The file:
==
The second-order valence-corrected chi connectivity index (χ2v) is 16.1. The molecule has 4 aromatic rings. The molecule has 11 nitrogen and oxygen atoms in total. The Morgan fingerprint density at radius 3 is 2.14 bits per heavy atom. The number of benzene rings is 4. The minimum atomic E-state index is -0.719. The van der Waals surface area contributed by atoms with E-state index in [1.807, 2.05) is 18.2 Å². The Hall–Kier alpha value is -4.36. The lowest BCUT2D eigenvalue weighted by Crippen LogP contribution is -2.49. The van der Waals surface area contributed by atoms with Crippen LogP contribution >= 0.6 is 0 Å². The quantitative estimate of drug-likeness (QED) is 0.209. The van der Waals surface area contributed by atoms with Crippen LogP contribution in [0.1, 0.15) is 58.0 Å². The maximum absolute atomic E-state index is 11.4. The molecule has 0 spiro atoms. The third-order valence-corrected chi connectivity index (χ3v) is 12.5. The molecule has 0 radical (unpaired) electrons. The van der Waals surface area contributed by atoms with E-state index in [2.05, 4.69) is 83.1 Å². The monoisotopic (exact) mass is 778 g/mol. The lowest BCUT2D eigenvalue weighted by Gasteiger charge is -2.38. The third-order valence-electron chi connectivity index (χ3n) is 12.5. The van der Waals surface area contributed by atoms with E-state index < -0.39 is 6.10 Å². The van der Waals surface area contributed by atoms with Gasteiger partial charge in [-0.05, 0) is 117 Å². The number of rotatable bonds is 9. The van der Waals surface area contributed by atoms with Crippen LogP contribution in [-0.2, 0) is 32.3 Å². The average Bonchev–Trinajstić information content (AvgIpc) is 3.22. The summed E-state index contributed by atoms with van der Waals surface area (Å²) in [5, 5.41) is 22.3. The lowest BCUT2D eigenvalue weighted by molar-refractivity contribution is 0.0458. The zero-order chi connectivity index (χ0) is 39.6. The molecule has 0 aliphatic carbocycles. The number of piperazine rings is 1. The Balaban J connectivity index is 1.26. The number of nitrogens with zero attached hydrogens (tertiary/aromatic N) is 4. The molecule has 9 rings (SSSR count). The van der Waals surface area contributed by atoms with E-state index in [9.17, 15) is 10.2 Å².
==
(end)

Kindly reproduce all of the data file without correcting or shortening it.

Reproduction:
The second-order valence-corrected chi connectivity index (χ2v) is 16.1. The molecule has 4 aromatic rings. The molecule has 11 nitrogen and oxygen atoms in total. The Morgan fingerprint density at radius 3 is 2.14 bits per heavy atom. The number of benzene rings is 4. The minimum atomic E-state index is -0.719. The van der Waals surface area contributed by atoms with E-state index in [1.807, 2.05) is 18.2 Å². The Hall–Kier alpha value is -4.36. The lowest BCUT2D eigenvalue weighted by Crippen LogP contribution is -2.49. The van der Waals surface area contributed by atoms with Crippen LogP contribution >= 0.6 is 0 Å². The quantitative estimate of drug-likeness (QED) is 0.209. The van der Waals surface area contributed by atoms with Crippen LogP contribution in [0.1, 0.15) is 58.0 Å². The maximum absolute atomic E-state index is 11.4. The molecule has 0 spiro atoms. The third-order valence-corrected chi connectivity index (χ3v) is 12.5. The molecule has 0 radical (unpaired) electrons. The van der Waals surface area contributed by atoms with E-state index in [2.05, 4.69) is 83.1 Å². The monoisotopic (exact) mass is 778 g/mol. The lowest BCUT2D eigenvalue weighted by Gasteiger charge is -2.38. The third-order valence-electron chi connectivity index (χ3n) is 12.5. The van der Waals surface area contributed by atoms with E-state index < -0.39 is 6.10 Å². The van der Waals surface area contributed by atoms with Gasteiger partial charge in [-0.05, 0) is 117 Å². The number of rotatable bonds is 9. The van der Waals surface area contributed by atoms with Crippen LogP contribution in [-0.2, 0) is 32.3 Å². The average Bonchev–Trinajstić information content (AvgIpc) is 3.22. The summed E-state index contributed by atoms with van der Waals surface area (Å²) in [5, 5.41) is 22.3. The lowest BCUT2D eigenvalue weighted by molar-refractivity contribution is 0.0458. The zero-order chi connectivity index (χ0) is 39.6. The molecule has 0 aliphatic carbocycles. The number of piperazine rings is 1. The Balaban J connectivity index is 1.26. The number of nitrogens with zero attached hydrogens (tertiary/aromatic N) is 4. The molecule has 9 rings (SSSR count). The van der Waals surface area contributed by atoms with E-state index in [9.17, 15) is 10.2 Å².